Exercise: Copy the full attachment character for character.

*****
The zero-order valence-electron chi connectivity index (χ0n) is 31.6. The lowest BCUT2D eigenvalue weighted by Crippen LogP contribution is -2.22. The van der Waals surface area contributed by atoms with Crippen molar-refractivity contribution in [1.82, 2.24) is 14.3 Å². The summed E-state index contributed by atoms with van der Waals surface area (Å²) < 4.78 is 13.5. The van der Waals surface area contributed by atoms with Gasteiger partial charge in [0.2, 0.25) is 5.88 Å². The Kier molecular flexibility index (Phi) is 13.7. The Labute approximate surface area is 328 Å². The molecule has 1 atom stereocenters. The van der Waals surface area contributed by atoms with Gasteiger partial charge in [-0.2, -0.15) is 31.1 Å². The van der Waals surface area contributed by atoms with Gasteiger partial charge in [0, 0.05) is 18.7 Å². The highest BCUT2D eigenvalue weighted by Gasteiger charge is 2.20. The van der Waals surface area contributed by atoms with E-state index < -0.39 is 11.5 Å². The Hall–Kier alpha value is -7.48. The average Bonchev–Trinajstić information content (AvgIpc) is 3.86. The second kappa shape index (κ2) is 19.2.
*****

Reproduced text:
The zero-order valence-electron chi connectivity index (χ0n) is 31.6. The lowest BCUT2D eigenvalue weighted by Crippen LogP contribution is -2.22. The van der Waals surface area contributed by atoms with Crippen molar-refractivity contribution in [1.82, 2.24) is 14.3 Å². The summed E-state index contributed by atoms with van der Waals surface area (Å²) < 4.78 is 13.5. The van der Waals surface area contributed by atoms with Gasteiger partial charge in [0.2, 0.25) is 5.88 Å². The Kier molecular flexibility index (Phi) is 13.7. The Labute approximate surface area is 328 Å². The molecule has 1 atom stereocenters. The van der Waals surface area contributed by atoms with Gasteiger partial charge in [-0.2, -0.15) is 31.1 Å². The van der Waals surface area contributed by atoms with Gasteiger partial charge in [0, 0.05) is 18.7 Å². The highest BCUT2D eigenvalue weighted by Gasteiger charge is 2.20. The van der Waals surface area contributed by atoms with E-state index < -0.39 is 11.5 Å². The Hall–Kier alpha value is -7.48. The average Bonchev–Trinajstić information content (AvgIpc) is 3.86. The second kappa shape index (κ2) is 19.2.